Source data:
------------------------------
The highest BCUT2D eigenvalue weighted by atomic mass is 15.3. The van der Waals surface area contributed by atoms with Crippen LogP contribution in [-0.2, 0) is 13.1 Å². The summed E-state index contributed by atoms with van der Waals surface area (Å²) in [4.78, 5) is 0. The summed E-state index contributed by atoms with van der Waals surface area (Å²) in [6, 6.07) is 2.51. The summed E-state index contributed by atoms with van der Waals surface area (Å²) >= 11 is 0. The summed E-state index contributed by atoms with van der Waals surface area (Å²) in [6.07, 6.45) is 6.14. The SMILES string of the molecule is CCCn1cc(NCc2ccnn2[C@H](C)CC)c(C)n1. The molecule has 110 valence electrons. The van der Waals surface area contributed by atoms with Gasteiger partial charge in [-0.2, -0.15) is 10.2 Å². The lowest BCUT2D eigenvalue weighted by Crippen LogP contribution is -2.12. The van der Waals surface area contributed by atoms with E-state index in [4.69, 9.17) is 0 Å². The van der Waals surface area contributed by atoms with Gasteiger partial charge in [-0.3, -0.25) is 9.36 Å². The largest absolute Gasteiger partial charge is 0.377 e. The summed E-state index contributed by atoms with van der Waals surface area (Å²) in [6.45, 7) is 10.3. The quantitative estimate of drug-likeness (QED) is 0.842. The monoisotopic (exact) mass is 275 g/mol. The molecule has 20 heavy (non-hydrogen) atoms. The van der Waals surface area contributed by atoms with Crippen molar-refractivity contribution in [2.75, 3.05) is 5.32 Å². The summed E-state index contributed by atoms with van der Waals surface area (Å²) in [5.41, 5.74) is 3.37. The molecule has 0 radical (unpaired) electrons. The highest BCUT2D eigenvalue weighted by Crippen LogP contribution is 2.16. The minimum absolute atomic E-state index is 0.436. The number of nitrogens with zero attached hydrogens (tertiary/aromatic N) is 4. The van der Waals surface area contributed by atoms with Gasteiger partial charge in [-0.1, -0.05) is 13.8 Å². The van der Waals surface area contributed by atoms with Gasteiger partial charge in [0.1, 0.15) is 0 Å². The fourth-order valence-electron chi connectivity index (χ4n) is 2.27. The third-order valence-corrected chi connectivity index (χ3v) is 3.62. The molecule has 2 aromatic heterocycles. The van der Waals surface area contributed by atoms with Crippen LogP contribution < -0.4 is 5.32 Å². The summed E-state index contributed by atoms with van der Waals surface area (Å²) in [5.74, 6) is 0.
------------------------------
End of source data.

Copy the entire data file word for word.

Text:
The highest BCUT2D eigenvalue weighted by atomic mass is 15.3. The van der Waals surface area contributed by atoms with Crippen LogP contribution in [-0.2, 0) is 13.1 Å². The summed E-state index contributed by atoms with van der Waals surface area (Å²) in [4.78, 5) is 0. The summed E-state index contributed by atoms with van der Waals surface area (Å²) in [6, 6.07) is 2.51. The summed E-state index contributed by atoms with van der Waals surface area (Å²) >= 11 is 0. The summed E-state index contributed by atoms with van der Waals surface area (Å²) in [6.07, 6.45) is 6.14. The SMILES string of the molecule is CCCn1cc(NCc2ccnn2[C@H](C)CC)c(C)n1. The molecule has 110 valence electrons. The van der Waals surface area contributed by atoms with Gasteiger partial charge in [-0.2, -0.15) is 10.2 Å². The lowest BCUT2D eigenvalue weighted by Crippen LogP contribution is -2.12. The van der Waals surface area contributed by atoms with E-state index in [4.69, 9.17) is 0 Å². The van der Waals surface area contributed by atoms with Gasteiger partial charge in [-0.3, -0.25) is 9.36 Å². The largest absolute Gasteiger partial charge is 0.377 e. The summed E-state index contributed by atoms with van der Waals surface area (Å²) in [6.45, 7) is 10.3. The quantitative estimate of drug-likeness (QED) is 0.842. The monoisotopic (exact) mass is 275 g/mol. The molecule has 20 heavy (non-hydrogen) atoms. The van der Waals surface area contributed by atoms with Crippen molar-refractivity contribution in [2.75, 3.05) is 5.32 Å². The summed E-state index contributed by atoms with van der Waals surface area (Å²) in [5.41, 5.74) is 3.37. The molecule has 0 radical (unpaired) electrons. The highest BCUT2D eigenvalue weighted by Crippen LogP contribution is 2.16. The minimum absolute atomic E-state index is 0.436. The number of nitrogens with zero attached hydrogens (tertiary/aromatic N) is 4. The van der Waals surface area contributed by atoms with Gasteiger partial charge in [-0.1, -0.05) is 13.8 Å². The van der Waals surface area contributed by atoms with Gasteiger partial charge in [0.1, 0.15) is 0 Å². The fourth-order valence-electron chi connectivity index (χ4n) is 2.27. The third-order valence-corrected chi connectivity index (χ3v) is 3.62. The molecule has 2 aromatic heterocycles. The van der Waals surface area contributed by atoms with Crippen LogP contribution < -0.4 is 5.32 Å². The summed E-state index contributed by atoms with van der Waals surface area (Å²) in [5.74, 6) is 0.